Patent Law Essentials: A Concise Guide

By Alan L. Durham | Go to book overview

CHAPTER 9
Enforceability
Defenses

Certain defenses to a claim of patent infringement produce, if successful, a holding that the patent is unenforceable rather than invalid. The most important of these are the inequitable conduct and misuse defenses.1 If a patent is unenforceable, it cannot be the basis of an infringement claim.


9.1 INEQUITABLE CONDUCT

In a court proceeding, the presence of an adversary helps to keep the litigants honest. If one party shades the truth or withholds important evidence from the court, the other party will expose the error, if it can. As discussed in Section 5.1, patent prosecution is ex parte, meaning that persons who might oppose the issuance of a patent have no opportunity to participate. If the applicant misrepresents the facts, there is no one to contradict him. Moreover, the Patent Office often relies heavily on information provided by the applicant. The applicant's s sales activities, for example, might be enough to raise a statutory bar under 35 U.S.C. § 102(b),2 but the patent examiner generally knows about those activities only what the applicant chooses to tell. Nevertheless, every issued patent enjoys a presumption of validity.

Because an applicant could take unfair advantage of this situation, applicants are charged with a duty of candor more demanding than what

1 Another unenforceability defense might be raised where ownership of a patent subject to a
terminal disclaimer had been transferred, contrary to the requirement that patents linked by
a terminal disclaimer remain commonly owned. See Section 8.12.

2See Section 8.10.1.

-127-

Notes for this page

Add a new note
If you are trying to select text to create highlights or citations, remember that you must now click or tap on the first word, and then click or tap on the last word.
One moment ...
Default project is now your active project.
Project items

Items saved from this book

This book has been saved
Highlights (0)
Some of your highlights are legacy items.

Highlights saved before July 30, 2012 will not be displayed on their respective source pages.

You can easily re-create the highlights by opening the book page or article, selecting the text, and clicking “Highlight.”

Citations (0)
Some of your citations are legacy items.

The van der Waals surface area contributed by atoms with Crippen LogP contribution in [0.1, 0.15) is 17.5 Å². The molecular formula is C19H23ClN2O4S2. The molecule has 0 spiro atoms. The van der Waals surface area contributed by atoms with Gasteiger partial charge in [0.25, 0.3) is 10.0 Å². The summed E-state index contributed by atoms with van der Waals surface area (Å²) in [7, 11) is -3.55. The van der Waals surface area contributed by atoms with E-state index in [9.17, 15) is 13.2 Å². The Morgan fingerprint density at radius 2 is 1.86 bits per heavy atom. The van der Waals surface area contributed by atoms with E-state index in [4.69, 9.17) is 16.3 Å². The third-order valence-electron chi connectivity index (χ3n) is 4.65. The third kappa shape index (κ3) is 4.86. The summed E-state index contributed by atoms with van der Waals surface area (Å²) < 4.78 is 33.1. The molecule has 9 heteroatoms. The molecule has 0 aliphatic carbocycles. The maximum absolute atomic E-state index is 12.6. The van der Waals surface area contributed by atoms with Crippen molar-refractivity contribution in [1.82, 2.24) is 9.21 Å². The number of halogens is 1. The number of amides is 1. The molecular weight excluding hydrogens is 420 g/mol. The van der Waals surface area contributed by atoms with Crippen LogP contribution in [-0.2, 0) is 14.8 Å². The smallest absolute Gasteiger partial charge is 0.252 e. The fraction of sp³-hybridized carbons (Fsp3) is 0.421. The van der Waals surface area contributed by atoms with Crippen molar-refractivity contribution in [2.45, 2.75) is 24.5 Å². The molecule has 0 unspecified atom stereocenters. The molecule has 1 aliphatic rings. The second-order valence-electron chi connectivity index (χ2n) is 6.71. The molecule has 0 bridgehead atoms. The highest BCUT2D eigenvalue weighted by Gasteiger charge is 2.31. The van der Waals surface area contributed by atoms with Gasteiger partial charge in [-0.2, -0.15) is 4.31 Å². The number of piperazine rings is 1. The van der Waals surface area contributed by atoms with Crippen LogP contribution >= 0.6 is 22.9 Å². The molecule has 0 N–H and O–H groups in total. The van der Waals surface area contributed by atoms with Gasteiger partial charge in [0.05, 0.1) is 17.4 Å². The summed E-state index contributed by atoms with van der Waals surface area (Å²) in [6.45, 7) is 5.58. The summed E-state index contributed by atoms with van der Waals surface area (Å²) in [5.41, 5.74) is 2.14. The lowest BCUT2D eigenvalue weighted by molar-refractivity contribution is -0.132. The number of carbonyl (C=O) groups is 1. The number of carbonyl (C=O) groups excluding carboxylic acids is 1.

Any citation created before July 30, 2012 will labeled as a “Cited page.” New citations will be saved as cited passages, pages or articles.

We also added the ability to view new citations from your projects or the book or article where you created them.

Notes (0)
Bookmarks (0)

You have no saved items from this book

Project items include:
  • Saved book/article
  • Highlights
  • Quotes/citations
  • Notes
  • Bookmarks
Notes
Cite this page

Cited page

Style
Citations are available only to our active members.
Sign up now to cite pages or passages in MLA, APA and Chicago citation styles.

(Einhorn, 1992, p. 25)

(Einhorn 25)

1

1. Lois J. Einhorn, Abraham Lincoln, the Orator: Penetrating the Lincoln Legend (Westport, CT: Greenwood Press, 1992), 25, http://www.questia.com/read/27419298.

Cited page

Bookmark this page
Patent Law Essentials: A Concise Guide
Table of contents

Table of contents

  • Title Page i
  • Contents iii
  • Preface vii
  • Chapter 1 - Overview 1
  • Chapter 2 - Patents Distinguished from Other Rights 9
  • Chapter 3 - Reading a Patent 15
  • Chapter 4 - Patentable Subject Matter 23
  • Chapter 5 - Patent Prosecution 31
  • Chapter 6 - Ownership and Other Rights 43
  • Chapter 7 - Interpreting Patent Claims 51
  • Chapter 8 - Conditions of Patentability 67
  • Chapter 9 - Enforceability Defenses 127
  • Chapter 10 - Infringement 135
  • Chapter 11 - Patent Litigation 171
  • Chapter 12 - Special Topics 195
  • Note on Sources 211
  • Appendix A - Sample Utility Patents 213
  • Appendix B - Sample Design Patents 231
  • Index 249
  • About the Author 255
Settings

Settings

Typeface
Text size Smaller Larger Reset View mode
Search within

Search within this book

Look up

Look up a word

  • Dictionary
  • Thesaurus
Please submit a word or phrase above.
Print this page

Print this page

Why can't I print more than one page at a time?

Full screen
/ 256

matching results for page

Cited passage

Style
Citations are available only to our active members.
Sign up now to cite pages or passages in MLA, APA and Chicago citation styles.

"Portraying himself as an honest, ordinary person helped Lincoln identify with his audiences." (Einhorn, 1992, p. 25).

"Portraying himself as an honest, ordinary person helped Lincoln identify with his audiences." (Einhorn 25)

"Portraying himself as an honest, ordinary person helped Lincoln identify with his audiences."1

1. Lois J. Einhorn, Abraham Lincoln, the Orator: Penetrating the Lincoln Legend (Westport, CT: Greenwood Press, 1992), 25, http://www.questia.com/read/27419298.

Cited passage

Welcome to the new Questia Reader

The Questia Reader has been updated to provide you with an even better online reading experience.  It is now 100% Responsive, which means you can read our books and articles on any sized device you wish.  All of your favorite tools like notes, highlights, and citations are still here, but the way you select text has been updated to be easier to use, especially on touchscreen devices.  Here's how:

1. Click or tap the first word you want to select.
2. Click or tap the last word you want to select.

OK, got it!

Thanks for trying Questia!

Please continue trying out our research tools, but please note, full functionality is available only to our active members.

Your work will be lost once you leave this Web page.

For full access in an ad-free environment, sign up now for a FREE, 1-day trial.

Already a member? Log in now.